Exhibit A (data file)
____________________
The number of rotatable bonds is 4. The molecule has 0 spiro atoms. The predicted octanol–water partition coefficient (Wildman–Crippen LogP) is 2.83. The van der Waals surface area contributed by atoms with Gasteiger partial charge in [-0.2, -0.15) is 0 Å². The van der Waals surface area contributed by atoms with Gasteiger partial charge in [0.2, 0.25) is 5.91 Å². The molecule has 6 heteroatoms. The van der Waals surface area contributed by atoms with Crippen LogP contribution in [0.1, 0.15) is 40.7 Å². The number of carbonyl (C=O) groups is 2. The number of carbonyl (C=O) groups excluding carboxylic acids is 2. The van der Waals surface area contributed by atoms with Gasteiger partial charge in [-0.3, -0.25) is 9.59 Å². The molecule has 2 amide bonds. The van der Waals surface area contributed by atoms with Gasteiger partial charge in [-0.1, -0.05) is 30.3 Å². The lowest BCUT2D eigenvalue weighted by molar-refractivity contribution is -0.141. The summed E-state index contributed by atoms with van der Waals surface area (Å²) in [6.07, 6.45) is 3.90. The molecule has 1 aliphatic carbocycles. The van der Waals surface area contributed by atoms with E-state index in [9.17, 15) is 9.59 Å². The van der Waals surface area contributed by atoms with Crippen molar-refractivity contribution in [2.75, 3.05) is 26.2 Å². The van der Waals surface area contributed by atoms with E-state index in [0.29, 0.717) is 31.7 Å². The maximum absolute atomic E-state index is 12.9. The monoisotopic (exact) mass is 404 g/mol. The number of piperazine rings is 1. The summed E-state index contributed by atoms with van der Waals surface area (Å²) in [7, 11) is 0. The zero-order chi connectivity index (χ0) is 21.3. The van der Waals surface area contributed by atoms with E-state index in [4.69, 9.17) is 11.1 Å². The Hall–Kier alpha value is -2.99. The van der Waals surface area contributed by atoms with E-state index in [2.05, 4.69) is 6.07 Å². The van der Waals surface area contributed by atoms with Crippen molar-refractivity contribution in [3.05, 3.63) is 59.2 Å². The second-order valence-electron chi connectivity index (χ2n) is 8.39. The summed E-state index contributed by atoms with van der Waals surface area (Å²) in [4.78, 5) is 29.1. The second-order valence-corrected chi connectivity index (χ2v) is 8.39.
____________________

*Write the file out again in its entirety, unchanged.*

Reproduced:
The number of rotatable bonds is 4. The molecule has 0 spiro atoms. The predicted octanol–water partition coefficient (Wildman–Crippen LogP) is 2.83. The van der Waals surface area contributed by atoms with Gasteiger partial charge in [-0.2, -0.15) is 0 Å². The van der Waals surface area contributed by atoms with Gasteiger partial charge in [0.2, 0.25) is 5.91 Å². The molecule has 6 heteroatoms. The van der Waals surface area contributed by atoms with Crippen LogP contribution in [0.1, 0.15) is 40.7 Å². The number of carbonyl (C=O) groups is 2. The number of carbonyl (C=O) groups excluding carboxylic acids is 2. The van der Waals surface area contributed by atoms with Gasteiger partial charge in [-0.3, -0.25) is 9.59 Å². The molecule has 2 amide bonds. The van der Waals surface area contributed by atoms with Gasteiger partial charge in [-0.1, -0.05) is 30.3 Å². The lowest BCUT2D eigenvalue weighted by molar-refractivity contribution is -0.141. The summed E-state index contributed by atoms with van der Waals surface area (Å²) in [6.07, 6.45) is 3.90. The molecule has 1 aliphatic carbocycles. The van der Waals surface area contributed by atoms with E-state index in [9.17, 15) is 9.59 Å². The van der Waals surface area contributed by atoms with Crippen molar-refractivity contribution in [2.75, 3.05) is 26.2 Å². The van der Waals surface area contributed by atoms with E-state index in [0.29, 0.717) is 31.7 Å². The maximum absolute atomic E-state index is 12.9. The monoisotopic (exact) mass is 404 g/mol. The number of piperazine rings is 1. The summed E-state index contributed by atoms with van der Waals surface area (Å²) in [7, 11) is 0. The zero-order chi connectivity index (χ0) is 21.3. The van der Waals surface area contributed by atoms with E-state index in [4.69, 9.17) is 11.1 Å². The Hall–Kier alpha value is -2.99. The van der Waals surface area contributed by atoms with E-state index in [2.05, 4.69) is 6.07 Å². The van der Waals surface area contributed by atoms with Crippen molar-refractivity contribution in [3.05, 3.63) is 59.2 Å². The second-order valence-electron chi connectivity index (χ2n) is 8.39. The summed E-state index contributed by atoms with van der Waals surface area (Å²) in [4.78, 5) is 29.1. The second-order valence-corrected chi connectivity index (χ2v) is 8.39.